Todd & Allison Quested

(Todd) Alison and I have been happily married for 11 years. Our love is still quite hot and full of many surprises. For example, for our anniversary this year we stayed at a fancy hotel. Alison didn’t know where we were going. She was really amazed I had organized this for her.

There have been ups and downs in our relationship, but we are pretty good together. We love and support each other. I’ve known her since I started working at Kilmarnock in 1985. She was working there before I was. Over the years, I began to notice her. I had other relationships before we got together, but early on I realized my relationship with her was going to be special.

(Allison) I have been working at Kilmarnock for about 32 years. After I left school, I went directly to work there.

Kilmarnock employs people with different abilities. They test the skills of the people who come in. They help them find a job, which is right for them.

They do several tests and provide training and support during the employment process. They check how quickly you get to work in the mornings; if you find it easy or hard to concentrate on what you are doing, things like that. They verify if you can operate certain machinery and if you follow through with what you are asked to do.

We enjoy working there. It gives us an opportunity to contribute to society and to be independent. We are very happy now because we are moving to another building. It will be warmer, especially in the mornings. It is an open concept workplace and everyone is going to be spread around the building. It is going to be great.

In our day-to-day lives, we live together in a flat with our birds and our cat. We are very independent. We go to the supermarket, go to the doctor and do all sorts of things. Neither of us drive, so we take the bus. Todd does the cooking and I do the dishes.

(Todd) We like to go to the movies. We liked Ghostbusters, the remake. Most of all, we like to go ten-pin bowling. We have participated in both regional and international events organized by the Special Olympics. I have got many medals, including Gold. Participating in the competitions is always a good experience because I like to meet new people, share my hobbies with my wife and challenge myself.

The Special Olympics is just like the main Olympics. You are away from home for a month. You get given a uniform for the team. You stay with a host family for a week or two. You play over two weeks, three games per day. In a month, you probably play 36 games in total.
I have been playing 15 or 20 years and I love it.
Allison my wife also has been playing for many years. She got her gold medal in 2002. I got mine in 1999.

To be a good player depends on many things, like how strong you are and your coordination. It depends on the weight of the ball, too. You can choose from a size six. I have a size 13.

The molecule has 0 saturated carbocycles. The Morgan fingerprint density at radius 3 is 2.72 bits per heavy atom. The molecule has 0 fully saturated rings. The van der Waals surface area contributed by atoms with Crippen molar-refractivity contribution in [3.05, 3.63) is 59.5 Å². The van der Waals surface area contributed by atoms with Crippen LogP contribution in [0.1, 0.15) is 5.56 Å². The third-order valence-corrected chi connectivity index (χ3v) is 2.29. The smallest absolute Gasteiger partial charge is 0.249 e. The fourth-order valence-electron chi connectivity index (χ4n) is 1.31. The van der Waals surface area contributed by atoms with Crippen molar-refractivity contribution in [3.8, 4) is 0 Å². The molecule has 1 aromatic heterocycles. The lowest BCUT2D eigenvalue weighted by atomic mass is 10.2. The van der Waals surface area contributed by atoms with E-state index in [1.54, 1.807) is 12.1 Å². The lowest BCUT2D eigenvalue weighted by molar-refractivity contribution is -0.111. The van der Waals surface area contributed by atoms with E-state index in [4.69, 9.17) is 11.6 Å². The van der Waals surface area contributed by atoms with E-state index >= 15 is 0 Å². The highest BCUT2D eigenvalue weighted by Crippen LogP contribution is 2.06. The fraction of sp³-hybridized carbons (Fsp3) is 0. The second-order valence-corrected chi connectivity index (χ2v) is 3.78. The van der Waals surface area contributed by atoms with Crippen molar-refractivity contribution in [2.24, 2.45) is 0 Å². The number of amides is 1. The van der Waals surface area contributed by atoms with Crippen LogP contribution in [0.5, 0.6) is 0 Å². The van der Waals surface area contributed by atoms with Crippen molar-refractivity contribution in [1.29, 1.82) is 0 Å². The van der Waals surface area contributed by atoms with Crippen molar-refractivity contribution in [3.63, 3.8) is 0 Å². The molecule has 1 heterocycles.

(Allison) My ball is size eight.

(Todd) When we went to the Special Olympics in North America, we had to take them with us. We had to take over all our equipment. Our team travelled with 90 pieces of luggage. When we came home, we ended up with about 300 pieces, mostly full with shopping, not to mention our medals. We were very excited to come back home as we did pretty well. We were featured in the local press, which was great.

To be able to travel, we had to raise the most of the money ourselves. Which was between $5,000 and $6,000.

We also has to prove that we where fit and that we could cope with the pressure. The Special Olympics’ organizers check if you have mood swings, because you have got to travel for 12 or 13 hours and spend many hours with others. Mainly, they look at your behavior. What your attitude is like. If you are too negative or disruptive, they won’t take you.

I don’t have problems with my behavior, but I have health issues. I have got scoliosis, which is an abnormal curvature of the spine. Two years ago, I had Bells Palsy. It took two years to come right but It left me with a lazy eye. I also had a serious leg infection from blood poisoning. The Special Olympics have a healthy athlete programme. You can get free ear, eye, and teeth checks. They check your feet and make an appointment for you to go to an orthotic place if you need help.

In terms of intellectual disabilities, I’m probably a bit of a slow learner.
I have always managed to overcome all that, but I did not always have support or understanding from others. I used to have trouble reading, for example, and that often made things difficult for me.

(Allison) I have trouble spelling and reading, I’m not very good with maths. Sometimes I have a little bit of trouble with my memory.

(Todd) It is not that tough to be honest. We can catch a bus; we know what bus to catch to get where we need to go. We can understand what the different letters on the signs mean.

Sometimes we do feel a little bit limited in what we can do. For example, our dream has always been to travel overseas on our own, maybe to America. It will be very difficult for us. It would be very hard because of our difficulty with reading and other disabilities. Our parents wouldn’t let us travel on our own because of that. They have been always a good support for us, so I know they always have our best interest at heart.

In general, our lives are pretty good. We have good jobs, live in a nice and comfortable place, have the support from many people and still are very independent. Most of all, we have and love each other and that is what is most important to us.

Todd and Allison Quested